When Donna Muscardin underwent chemotherapy last year, rather than focusing on her own problem, she chose to channel her energy into helping others.
One year later she was cleared of cancer and won the NSW section of the HESTA Innovation in Nursing award for a ground-breaking sexual health project.
‘It was a difficult time in my life and it made me really think about what’s important. For me it was simple – my kids and my work,’ said Donna.
So, with the help of her children – Kylie, a nurse, and Saul, a musician/engineer – Donna set about designing a program to address the decline in under 25s accessing her sexual clinic.
Understanding the importance of music as a medium for youth, and being a musician herself, Donna did what came naturally and penned a song Check me out.
Donna is no stranger to innovation and multi-tasking and believes day-to-day clinical work in rural areas requires a jack-of-all-trades mentality. So, the transition to performer and media educator was not a huge leap. She was also one of the first nurse practitioners appointed in sexual health in Australia.
The Check me out CD and Power Point presentation, which has since been endorsed by the Australasian Sexual Health Nurses’ Association, received widespread media attention resulting in more than 30 interviews, considerable airplay, and a 25% increase in young people accessing sexual health services in the Hunter region.
‘I just knew it would get up – I had this feeling,’ said Donna.
‘Originally when I took the song to Saul it had a bluesy feel and he said, “Mum, no one will listen to that old melody”. So we sat down with guitars and set about writing a new one. Saul added the clever subtext through the hip-hop choruses.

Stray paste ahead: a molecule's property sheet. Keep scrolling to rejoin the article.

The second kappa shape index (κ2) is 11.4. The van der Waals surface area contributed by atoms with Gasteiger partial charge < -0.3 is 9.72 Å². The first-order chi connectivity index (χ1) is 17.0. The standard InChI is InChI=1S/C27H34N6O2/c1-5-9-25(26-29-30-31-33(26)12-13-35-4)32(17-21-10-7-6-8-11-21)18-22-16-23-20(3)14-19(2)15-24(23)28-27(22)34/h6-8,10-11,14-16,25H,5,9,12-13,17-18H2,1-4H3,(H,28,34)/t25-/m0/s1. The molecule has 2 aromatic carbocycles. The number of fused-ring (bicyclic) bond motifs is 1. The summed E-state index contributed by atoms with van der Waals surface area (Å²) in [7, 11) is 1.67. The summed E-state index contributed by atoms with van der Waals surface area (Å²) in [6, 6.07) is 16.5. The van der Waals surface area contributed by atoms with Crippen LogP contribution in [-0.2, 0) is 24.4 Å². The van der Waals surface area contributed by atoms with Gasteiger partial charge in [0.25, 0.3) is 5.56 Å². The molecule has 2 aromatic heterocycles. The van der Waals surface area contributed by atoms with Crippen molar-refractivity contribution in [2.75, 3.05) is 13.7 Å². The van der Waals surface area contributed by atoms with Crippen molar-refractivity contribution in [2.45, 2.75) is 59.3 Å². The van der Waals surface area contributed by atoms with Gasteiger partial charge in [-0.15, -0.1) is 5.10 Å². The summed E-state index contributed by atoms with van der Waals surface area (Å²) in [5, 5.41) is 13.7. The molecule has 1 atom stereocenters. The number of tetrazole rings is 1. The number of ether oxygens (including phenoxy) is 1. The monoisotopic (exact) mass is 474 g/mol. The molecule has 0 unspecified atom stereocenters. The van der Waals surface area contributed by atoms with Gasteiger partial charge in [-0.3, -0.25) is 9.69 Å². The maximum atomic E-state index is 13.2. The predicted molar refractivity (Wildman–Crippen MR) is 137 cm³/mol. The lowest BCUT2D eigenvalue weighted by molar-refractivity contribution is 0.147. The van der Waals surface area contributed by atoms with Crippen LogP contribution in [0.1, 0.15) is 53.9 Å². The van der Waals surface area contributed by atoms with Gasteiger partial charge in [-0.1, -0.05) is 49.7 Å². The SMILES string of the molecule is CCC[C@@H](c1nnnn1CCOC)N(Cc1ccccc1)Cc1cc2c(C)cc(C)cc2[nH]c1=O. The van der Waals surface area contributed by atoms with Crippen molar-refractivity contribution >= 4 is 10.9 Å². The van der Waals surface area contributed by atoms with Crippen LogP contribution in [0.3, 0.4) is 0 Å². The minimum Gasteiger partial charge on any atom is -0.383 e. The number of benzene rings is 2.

‘We spent a full day in the studio and he was very tough. He’d say, “no, Mum, you have to do it again”.’
Colleague and sexual-health comrade CNS Julie Elmes supported Donna throughout the project, keeping the endeavour ‘on message’ and on budget.
The project, made possible with a grant from the NSW Nursing and Midwifery Scholarship Fund, gained enthusiastic approval from the Hunter/New England Area’s Director of Nursing, Chris Kewley, who arranged a meeting with the NSW Chief Nursing and Midwifery Officer, Professor Debra Thoms.
‘They loved it and the managers loved it. The award is great but the best thing is the song’s success [in reaching young people] and the change in attitude in the health service,’ Donna said.
‘This style of intervention might be the way of the future. There is no reason why we can’t extend it from sex and drugs to other to youth issues like obesity, smoking and mental health. I mean, why not do it through music? I don’t know anyone who hates music.’
Donna is throwing the idea out there. She believes an annual health award for music with a message for youth could keep the momentum going.
‘Why can’t we get kids involved and put up a $5,000 award for music with a message?’ she suggested.
Mandy-Lee Ryan, from Condobolin Health Services, won the NSW section of the Nurse of the Year award, which recognises the achievements of individual nurses in the delivery of outstanding patient care.
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